One of the things I dinged the T-Mobile G1 for in my review last month was the device's lack multitouch functionality: without it, actions like resizing are not nearly as smooth as they are on the iPhone. While some third-party developers have proved that both the hardware and the Android operating system can technically support multitouch, the feature wasn't officially implemented.
According to an unnamed source who talked to Venture Beat, the reason behind the decision to stick with single-finger input may not have been technological, but rather political:
Apple, which of course makes the signature multi-touch mobile device, the iPhone, apparently asked Google not to implement it, and Google agreed, an Android team member tells us.
I have no sources, unnamed or otherwise, telling me anything to the contrary, but I find this rationale questionable. I mean, maybe Steve Jobs was unusually polite and said "pretty please with sugar on top," but the idea that Google crippled its own product just to keep Apple happy seems, well, a little unusual to say the least. Most companies aren't in the business of taking hits for other companies' sakes--even their allies.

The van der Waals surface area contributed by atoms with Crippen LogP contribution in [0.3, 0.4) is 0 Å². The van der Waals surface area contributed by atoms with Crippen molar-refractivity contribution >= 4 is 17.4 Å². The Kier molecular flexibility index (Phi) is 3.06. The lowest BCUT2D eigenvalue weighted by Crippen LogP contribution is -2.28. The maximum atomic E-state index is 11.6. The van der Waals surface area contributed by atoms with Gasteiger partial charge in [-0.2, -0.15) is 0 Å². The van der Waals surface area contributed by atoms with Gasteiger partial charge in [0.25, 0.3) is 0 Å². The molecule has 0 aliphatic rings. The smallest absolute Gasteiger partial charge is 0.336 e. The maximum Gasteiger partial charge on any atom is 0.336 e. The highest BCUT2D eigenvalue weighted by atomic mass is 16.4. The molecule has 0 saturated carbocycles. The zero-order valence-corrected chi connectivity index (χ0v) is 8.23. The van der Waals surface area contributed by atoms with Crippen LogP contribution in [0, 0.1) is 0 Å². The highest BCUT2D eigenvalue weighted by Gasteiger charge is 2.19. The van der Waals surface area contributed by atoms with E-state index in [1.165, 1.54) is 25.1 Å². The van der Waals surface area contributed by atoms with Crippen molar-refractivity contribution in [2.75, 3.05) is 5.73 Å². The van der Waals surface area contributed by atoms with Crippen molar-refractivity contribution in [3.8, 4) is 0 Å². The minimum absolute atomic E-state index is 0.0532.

I know Apple and Google are like peanut butter and jelly these days, but flip the situation on its head: had Google asked Apple to not implement an important feature on the iPhone before shipping it, I can't help but think that the result would have been Steve Jobs having to mute his phone because he was laughing so hard that he started crying.
Then again, perhaps Google had reason to believe that Apple's multitouch patent was enforceable enough that they wouldn't want to risk being on the wrong side of a costly legal battle. Now Palm gets to have the crosshairs spotlight all to itself.
This story, "Apple Gives Google Marching Orders on Multitouch" was originally published by Macworld.